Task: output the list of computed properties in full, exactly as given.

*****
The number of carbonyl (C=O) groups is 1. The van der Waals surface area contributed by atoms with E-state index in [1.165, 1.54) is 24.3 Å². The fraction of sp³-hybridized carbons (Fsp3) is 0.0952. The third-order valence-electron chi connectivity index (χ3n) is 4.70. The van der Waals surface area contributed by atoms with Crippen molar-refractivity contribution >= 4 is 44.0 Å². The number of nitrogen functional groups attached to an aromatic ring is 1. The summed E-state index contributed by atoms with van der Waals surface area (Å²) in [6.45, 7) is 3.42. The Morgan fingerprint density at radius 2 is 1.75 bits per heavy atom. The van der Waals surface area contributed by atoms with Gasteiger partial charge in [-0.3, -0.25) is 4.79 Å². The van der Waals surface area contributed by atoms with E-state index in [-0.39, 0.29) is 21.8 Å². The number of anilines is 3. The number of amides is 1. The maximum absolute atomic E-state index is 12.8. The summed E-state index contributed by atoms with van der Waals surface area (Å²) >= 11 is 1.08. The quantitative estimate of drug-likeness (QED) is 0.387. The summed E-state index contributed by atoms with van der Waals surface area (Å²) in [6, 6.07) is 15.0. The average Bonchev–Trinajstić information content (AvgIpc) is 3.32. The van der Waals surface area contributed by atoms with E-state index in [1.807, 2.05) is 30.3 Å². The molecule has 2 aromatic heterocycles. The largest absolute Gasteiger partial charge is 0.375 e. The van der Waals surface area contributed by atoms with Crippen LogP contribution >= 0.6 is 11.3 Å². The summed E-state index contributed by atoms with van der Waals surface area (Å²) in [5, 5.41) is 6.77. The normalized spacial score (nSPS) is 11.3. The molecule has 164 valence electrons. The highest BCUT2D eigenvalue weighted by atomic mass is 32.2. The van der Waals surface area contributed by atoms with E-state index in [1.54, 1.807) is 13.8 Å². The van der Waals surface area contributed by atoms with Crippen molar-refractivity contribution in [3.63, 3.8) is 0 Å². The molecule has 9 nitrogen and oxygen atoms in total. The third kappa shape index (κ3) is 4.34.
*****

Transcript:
The number of carbonyl (C=O) groups is 1. The van der Waals surface area contributed by atoms with E-state index in [1.165, 1.54) is 24.3 Å². The fraction of sp³-hybridized carbons (Fsp3) is 0.0952. The third-order valence-electron chi connectivity index (χ3n) is 4.70. The van der Waals surface area contributed by atoms with Crippen molar-refractivity contribution >= 4 is 44.0 Å². The number of nitrogen functional groups attached to an aromatic ring is 1. The summed E-state index contributed by atoms with van der Waals surface area (Å²) in [6.45, 7) is 3.42. The Morgan fingerprint density at radius 2 is 1.75 bits per heavy atom. The van der Waals surface area contributed by atoms with Gasteiger partial charge in [-0.3, -0.25) is 4.79 Å². The van der Waals surface area contributed by atoms with E-state index in [-0.39, 0.29) is 21.8 Å². The number of anilines is 3. The number of amides is 1. The maximum absolute atomic E-state index is 12.8. The summed E-state index contributed by atoms with van der Waals surface area (Å²) >= 11 is 1.08. The quantitative estimate of drug-likeness (QED) is 0.387. The summed E-state index contributed by atoms with van der Waals surface area (Å²) in [6, 6.07) is 15.0. The average Bonchev–Trinajstić information content (AvgIpc) is 3.32. The van der Waals surface area contributed by atoms with E-state index in [1.807, 2.05) is 30.3 Å². The molecule has 2 aromatic heterocycles. The largest absolute Gasteiger partial charge is 0.375 e. The van der Waals surface area contributed by atoms with Crippen LogP contribution >= 0.6 is 11.3 Å². The summed E-state index contributed by atoms with van der Waals surface area (Å²) in [5, 5.41) is 6.77. The normalized spacial score (nSPS) is 11.3. The molecule has 164 valence electrons. The highest BCUT2D eigenvalue weighted by atomic mass is 32.2. The van der Waals surface area contributed by atoms with E-state index in [1.54, 1.807) is 13.8 Å². The van der Waals surface area contributed by atoms with Crippen molar-refractivity contribution in [3.63, 3.8) is 0 Å². The molecule has 9 nitrogen and oxygen atoms in total. The third kappa shape index (κ3) is 4.34.